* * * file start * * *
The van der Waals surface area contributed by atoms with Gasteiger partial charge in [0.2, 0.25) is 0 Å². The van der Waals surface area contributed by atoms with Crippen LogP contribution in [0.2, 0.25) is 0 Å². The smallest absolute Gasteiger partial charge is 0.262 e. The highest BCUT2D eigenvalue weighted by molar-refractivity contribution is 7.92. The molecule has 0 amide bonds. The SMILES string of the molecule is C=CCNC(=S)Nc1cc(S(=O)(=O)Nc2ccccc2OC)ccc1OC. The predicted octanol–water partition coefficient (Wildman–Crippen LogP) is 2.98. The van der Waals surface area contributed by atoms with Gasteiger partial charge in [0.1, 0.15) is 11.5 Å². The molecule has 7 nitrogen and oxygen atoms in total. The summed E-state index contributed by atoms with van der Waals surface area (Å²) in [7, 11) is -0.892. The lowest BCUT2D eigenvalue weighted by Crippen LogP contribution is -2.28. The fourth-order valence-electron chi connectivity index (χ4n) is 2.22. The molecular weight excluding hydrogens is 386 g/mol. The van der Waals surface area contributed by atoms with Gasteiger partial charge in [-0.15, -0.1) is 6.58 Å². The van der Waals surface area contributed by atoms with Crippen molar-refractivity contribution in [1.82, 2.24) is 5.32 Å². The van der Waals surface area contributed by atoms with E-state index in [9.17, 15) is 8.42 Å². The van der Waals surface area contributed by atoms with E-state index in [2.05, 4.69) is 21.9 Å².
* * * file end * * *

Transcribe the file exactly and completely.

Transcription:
The van der Waals surface area contributed by atoms with Gasteiger partial charge in [0.2, 0.25) is 0 Å². The van der Waals surface area contributed by atoms with Crippen LogP contribution in [0.2, 0.25) is 0 Å². The smallest absolute Gasteiger partial charge is 0.262 e. The highest BCUT2D eigenvalue weighted by molar-refractivity contribution is 7.92. The molecule has 0 amide bonds. The SMILES string of the molecule is C=CCNC(=S)Nc1cc(S(=O)(=O)Nc2ccccc2OC)ccc1OC. The predicted octanol–water partition coefficient (Wildman–Crippen LogP) is 2.98. The van der Waals surface area contributed by atoms with Gasteiger partial charge in [0.1, 0.15) is 11.5 Å². The molecule has 7 nitrogen and oxygen atoms in total. The summed E-state index contributed by atoms with van der Waals surface area (Å²) in [7, 11) is -0.892. The lowest BCUT2D eigenvalue weighted by Crippen LogP contribution is -2.28. The fourth-order valence-electron chi connectivity index (χ4n) is 2.22. The molecular weight excluding hydrogens is 386 g/mol. The van der Waals surface area contributed by atoms with Gasteiger partial charge in [-0.15, -0.1) is 6.58 Å². The van der Waals surface area contributed by atoms with Crippen molar-refractivity contribution in [1.82, 2.24) is 5.32 Å². The van der Waals surface area contributed by atoms with E-state index in [9.17, 15) is 8.42 Å². The van der Waals surface area contributed by atoms with E-state index in [2.05, 4.69) is 21.9 Å².